This page takes a very brief look at what happens if the code in DNA becomes changed in some way, and the effect that would have on the proteins it codes for. Copying errors when DNA replicates or is transcribed into RNA can cause changes in the sequence of bases which makes up the genetic code. Radiation and some chemicals can also cause changes. The examples which follow show some of the easier-to-understand effects of this.
Changes to individual bases
Remember that a set of three bases in a gene in DNA codes for a particular amino acid. If you have followed this sequence of pages from the beginning, you will have come across this table showing the codons in DNA:
A gene will be made up of a string of these codes rather like a string of 3-letter words in a sentence. We'll use that as a simple analogy. Take the sentence:
the big fox bit the dog but not the boy
Suppose one letter got changed in this by accident. Suppose, for example, the "d" in dog got replaced by a "p". The sentence would now read:
the big fox bit the pog but not the boy
Clearly this doesn't make complete sense any more. Would that matter if the same thing happened in a gene? It depends!
If you look back at the table, there are several amino acids which are coded for by more than one base combination. For example, glycine (Gly) is coded for by GGT, GGC, GGA and GGG. It doesn't matter what the last base is - you would get glycine whatever base followed the initial GG.
That means that a mutation at the end of a codon like this wouldn't make any difference to the protein chain which would eventually form. These are known as silent mutations.
Alternatively, of course, you could well get a code for a different amino acid or even a stop codon.
If a stop codon was produced in the middle of the gene, then the protein formed would be too short, and almost certainly wouldn't function properly.
If a different amino acid was produced, how much it mattered would depend on whereabouts it was in the protein chain. If it was near the active site of an enzyme, for example, it might stop the enzyme from working entirely.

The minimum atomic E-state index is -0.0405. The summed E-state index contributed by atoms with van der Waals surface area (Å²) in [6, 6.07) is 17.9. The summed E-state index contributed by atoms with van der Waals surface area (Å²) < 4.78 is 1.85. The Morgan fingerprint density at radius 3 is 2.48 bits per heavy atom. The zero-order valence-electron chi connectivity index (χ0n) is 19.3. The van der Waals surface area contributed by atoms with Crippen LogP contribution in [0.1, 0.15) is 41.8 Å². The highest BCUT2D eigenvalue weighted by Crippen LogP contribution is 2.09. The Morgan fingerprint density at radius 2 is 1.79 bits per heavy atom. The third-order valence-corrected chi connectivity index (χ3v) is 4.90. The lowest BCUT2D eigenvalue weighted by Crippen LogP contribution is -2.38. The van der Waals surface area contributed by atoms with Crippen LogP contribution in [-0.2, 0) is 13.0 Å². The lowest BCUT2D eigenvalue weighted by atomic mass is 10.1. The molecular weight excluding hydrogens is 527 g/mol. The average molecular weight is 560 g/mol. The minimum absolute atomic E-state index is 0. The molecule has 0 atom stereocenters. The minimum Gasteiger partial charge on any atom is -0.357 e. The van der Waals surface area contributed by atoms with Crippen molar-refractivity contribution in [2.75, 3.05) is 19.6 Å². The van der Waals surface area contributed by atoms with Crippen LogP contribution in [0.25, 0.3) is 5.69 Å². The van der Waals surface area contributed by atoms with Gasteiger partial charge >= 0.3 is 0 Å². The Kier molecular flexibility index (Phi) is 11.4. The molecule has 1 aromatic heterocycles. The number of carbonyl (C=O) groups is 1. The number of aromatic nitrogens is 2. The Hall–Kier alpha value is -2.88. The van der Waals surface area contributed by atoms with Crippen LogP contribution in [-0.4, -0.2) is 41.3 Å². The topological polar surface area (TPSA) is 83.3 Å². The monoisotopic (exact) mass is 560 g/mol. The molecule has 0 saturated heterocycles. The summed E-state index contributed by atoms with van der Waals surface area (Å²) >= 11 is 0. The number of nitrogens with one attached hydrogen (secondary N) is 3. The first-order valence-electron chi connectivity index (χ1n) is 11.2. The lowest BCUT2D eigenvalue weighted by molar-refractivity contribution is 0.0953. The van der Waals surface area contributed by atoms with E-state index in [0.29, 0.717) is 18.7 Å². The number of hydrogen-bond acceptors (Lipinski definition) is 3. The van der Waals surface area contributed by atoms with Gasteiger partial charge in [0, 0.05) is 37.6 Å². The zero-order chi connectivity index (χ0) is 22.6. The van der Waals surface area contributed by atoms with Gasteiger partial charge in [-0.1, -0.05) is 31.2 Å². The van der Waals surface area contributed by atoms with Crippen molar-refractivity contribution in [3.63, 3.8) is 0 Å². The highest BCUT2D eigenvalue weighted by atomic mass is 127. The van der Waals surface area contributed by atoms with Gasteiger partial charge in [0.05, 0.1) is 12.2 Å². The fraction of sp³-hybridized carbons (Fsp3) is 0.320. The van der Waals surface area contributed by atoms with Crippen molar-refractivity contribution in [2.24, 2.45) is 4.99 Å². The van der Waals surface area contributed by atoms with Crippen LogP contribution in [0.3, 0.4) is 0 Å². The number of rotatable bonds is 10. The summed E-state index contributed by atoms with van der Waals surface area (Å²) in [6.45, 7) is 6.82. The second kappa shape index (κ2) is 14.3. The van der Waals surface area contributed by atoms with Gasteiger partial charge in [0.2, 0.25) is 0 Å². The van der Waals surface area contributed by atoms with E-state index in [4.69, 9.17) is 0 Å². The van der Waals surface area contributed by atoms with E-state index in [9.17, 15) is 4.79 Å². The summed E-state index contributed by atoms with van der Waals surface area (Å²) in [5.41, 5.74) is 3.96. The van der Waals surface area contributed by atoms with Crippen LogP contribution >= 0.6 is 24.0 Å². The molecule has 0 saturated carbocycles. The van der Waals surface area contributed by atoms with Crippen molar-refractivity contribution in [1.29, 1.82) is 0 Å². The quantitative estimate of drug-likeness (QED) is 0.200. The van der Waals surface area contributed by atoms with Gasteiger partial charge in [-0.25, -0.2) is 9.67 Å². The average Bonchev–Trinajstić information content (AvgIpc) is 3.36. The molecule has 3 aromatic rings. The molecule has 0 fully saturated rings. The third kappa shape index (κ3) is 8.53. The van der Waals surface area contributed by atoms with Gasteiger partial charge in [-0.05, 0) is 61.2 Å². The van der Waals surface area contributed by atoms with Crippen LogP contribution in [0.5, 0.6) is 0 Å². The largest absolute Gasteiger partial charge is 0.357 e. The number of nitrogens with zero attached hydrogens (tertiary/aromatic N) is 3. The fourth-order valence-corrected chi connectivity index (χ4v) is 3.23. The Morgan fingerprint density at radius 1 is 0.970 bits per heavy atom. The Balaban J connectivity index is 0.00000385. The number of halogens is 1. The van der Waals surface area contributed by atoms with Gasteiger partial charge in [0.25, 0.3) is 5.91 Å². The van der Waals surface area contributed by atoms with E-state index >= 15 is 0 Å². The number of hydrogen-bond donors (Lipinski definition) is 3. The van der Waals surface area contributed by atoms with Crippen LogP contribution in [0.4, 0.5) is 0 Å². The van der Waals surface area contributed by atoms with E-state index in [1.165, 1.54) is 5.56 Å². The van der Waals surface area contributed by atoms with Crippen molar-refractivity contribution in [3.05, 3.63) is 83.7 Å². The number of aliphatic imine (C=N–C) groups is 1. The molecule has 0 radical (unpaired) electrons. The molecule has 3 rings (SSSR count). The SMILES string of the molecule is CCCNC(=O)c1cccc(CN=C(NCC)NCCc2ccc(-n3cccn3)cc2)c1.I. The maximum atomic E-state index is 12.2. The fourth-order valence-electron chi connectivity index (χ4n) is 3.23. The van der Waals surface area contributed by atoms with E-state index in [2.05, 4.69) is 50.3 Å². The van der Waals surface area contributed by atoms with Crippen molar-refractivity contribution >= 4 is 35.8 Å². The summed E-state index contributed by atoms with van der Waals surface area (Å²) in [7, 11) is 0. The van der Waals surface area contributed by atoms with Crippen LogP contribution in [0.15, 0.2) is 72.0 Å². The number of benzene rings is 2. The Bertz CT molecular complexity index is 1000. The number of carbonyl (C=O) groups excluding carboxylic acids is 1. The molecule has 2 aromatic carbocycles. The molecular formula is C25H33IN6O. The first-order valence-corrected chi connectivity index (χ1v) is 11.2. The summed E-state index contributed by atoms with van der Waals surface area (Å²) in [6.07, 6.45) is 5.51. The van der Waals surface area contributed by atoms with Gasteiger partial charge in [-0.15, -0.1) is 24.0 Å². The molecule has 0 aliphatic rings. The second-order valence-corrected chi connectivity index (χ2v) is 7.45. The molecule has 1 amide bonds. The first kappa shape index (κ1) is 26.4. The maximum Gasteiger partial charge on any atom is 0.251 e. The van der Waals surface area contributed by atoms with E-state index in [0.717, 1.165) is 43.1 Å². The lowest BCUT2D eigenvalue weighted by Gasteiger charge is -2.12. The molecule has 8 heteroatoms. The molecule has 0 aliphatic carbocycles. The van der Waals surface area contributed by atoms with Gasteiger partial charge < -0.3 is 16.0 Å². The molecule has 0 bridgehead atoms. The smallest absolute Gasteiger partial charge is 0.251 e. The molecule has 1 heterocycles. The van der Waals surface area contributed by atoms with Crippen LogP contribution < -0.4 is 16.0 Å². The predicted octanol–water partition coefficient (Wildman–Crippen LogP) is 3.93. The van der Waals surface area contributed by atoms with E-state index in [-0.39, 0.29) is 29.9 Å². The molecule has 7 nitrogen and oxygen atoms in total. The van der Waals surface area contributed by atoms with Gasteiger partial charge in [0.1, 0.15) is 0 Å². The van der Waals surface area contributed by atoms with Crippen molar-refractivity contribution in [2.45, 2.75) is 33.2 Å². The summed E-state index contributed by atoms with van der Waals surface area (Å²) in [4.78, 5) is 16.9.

On the other hand, if it was on the outside of an enzyme, and didn't affect the way the protein chain folded, it might not matter at all.
Inserting or deleting bases
The situation is more dramatic if extra bases are inserted into the code, or some bases are deleted from the code. Using our example sentence from above, and keeping the three letter word structure:
If you insert a single extra base:
the big fro xbi tth edo gbu tno tth ebo y
An extra "r" is inserted in "fox". If the sentence still has to be read three letters at a time (as in DNA), everything from then on becomes completely meaningless.
If you delete a single base:
the big fxb itt hed ogb utn ott heb oy
This time the "o" in "fox" has been deleted. And again, because we have to read the letters in groups of three, the rest of the sentence becomes completely wrecked.
So does this matter? Well, of course it does! Large chunks of the protein will consist of completely wrong amino acid residues.
We've looked so far at inserting or deleting one base. What if you do it for more than one?
The effect is the same unless you add or delete multiples of three bases - without changing any other codons. If you added an extra three bases between two existing codons, then essentially you are just adding an extra word.
the big fox bit the xjy dog but not the boy
That extra word represents an extra codon in the DNA, and so an extra amino acid residue in the protein chain. Does this matter? It depends where it is in the chain (Is it important to the active site of an enzyme, for example?), and whether it affects the folding of the chain.